Fairy Tales I

film 2 of 3

The Night of the Hunter

Film Review by Dean Duncan Jul 14, 2015

The Night of the Hunter is a super-celebrated film, and it should be. But we can take that kind of thing for granted, can’t we? We put the title on a get-to list, and then never get to it. Or we see it dutifully, and dully file the experience away, often internalizing the common wisdom without actually testing it against our own experience. Or, we hear the hype, then look at the object thereof, and come away disappointed. Sometimes on purpose! We’ve all been tempted to be disrespectful of the mighty and great.

Do any of those apply to you, with this one? The common wisdom on Night of the Hunter is that it’s really great. If you see it you may find it to be untidy, all-over-the-place, and frankly kind of weird. If you did, then you would have been right, and in these things you would have identified some of the reasons for a middling box office, and the fact that it’s super-celebrated director never deigned to make another picture in that capacity.

It’s fits-and-starts. There are confusing narrative ellipses. The style, or the look, goes back and forth. It isn’t restrained or, in a certain sense, modest. It looks you right in the eye—verfremdungseffect!—and catches you looking back at it. In that sense, it can be uncomfortable. Some of the performances are, shall we say, Pearl-like.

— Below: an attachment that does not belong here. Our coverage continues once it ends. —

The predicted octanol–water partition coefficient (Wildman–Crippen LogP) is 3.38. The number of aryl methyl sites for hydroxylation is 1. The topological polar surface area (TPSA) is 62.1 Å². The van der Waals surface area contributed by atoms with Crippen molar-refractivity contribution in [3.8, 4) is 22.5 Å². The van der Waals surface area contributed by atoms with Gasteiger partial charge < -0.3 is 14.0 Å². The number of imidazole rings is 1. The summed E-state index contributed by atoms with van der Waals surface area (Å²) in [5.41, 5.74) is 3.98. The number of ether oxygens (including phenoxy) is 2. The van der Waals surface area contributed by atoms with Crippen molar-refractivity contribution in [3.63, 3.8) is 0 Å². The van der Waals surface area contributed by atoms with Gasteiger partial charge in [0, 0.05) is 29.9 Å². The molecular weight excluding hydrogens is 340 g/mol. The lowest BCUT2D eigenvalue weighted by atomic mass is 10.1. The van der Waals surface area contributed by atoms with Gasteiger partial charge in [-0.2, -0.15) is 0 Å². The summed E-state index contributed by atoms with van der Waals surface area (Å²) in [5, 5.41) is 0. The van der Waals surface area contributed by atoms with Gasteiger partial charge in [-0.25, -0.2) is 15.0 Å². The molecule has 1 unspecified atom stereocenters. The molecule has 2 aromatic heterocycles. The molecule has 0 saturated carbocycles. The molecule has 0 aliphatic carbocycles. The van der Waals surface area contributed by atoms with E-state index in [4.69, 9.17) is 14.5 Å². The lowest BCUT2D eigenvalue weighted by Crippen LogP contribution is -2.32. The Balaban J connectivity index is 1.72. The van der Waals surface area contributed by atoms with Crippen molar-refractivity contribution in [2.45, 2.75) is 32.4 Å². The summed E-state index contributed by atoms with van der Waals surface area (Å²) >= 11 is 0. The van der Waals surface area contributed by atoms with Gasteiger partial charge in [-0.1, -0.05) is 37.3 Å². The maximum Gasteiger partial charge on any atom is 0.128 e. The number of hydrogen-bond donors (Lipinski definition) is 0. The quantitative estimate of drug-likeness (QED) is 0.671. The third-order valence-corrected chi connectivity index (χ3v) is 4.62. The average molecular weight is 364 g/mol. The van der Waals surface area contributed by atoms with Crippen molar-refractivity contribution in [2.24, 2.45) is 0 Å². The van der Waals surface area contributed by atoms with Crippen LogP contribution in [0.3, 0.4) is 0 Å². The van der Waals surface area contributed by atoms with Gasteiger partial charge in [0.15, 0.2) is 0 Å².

So what’s the big deal? Well, in a too-tooled industry, where slick and glib commercial decorum tends to buff out far too many scratches, a brave, stubborn, intractable prodigy like The Night of the Hunter can serve both as reproof and prod. We can be such cowards! And we can change the fact! TNotH is certainly trying to do its part.

It is unashamedly performative. You’re aware of the fact, and you’re aware of yourself while you’re at it. The film’s use of alienation devices (look up director Charles Laughton’s really fascinating Brecht connections) will keep you on your toes, either helping you or forcing you to make all sorts of intertextual connections. It’s a conscious throwback to German Expressionism, and then to the seemingly incompatible naked emotionalism, miraculously mixed with such subtle poetry, of DW Griffith. It’s Lillian Gish! And almost, but thankfully, not quite equally, it’s Robert Mitchum too.

Maybe more than anything The Night of the Hunter is a film fairy tale, glancing and stylized, so profound and complete in its partiality, reflecting in its aesthetical apartness some of our deepest dreams, worst fears, best aspirations. Artificial to the point of preposterous implausibility. And then—”don’t he ever sleep?” Shiver me timbers! I saw it when I was really small, and found it to be insinuating, searing, indelible. I wondered about it, felt impatient toward it during my restive early-adulthood. I came back with my own kids close at my side. Ah! It’s a dark forest, and an intimation of saving magic, just around the corner …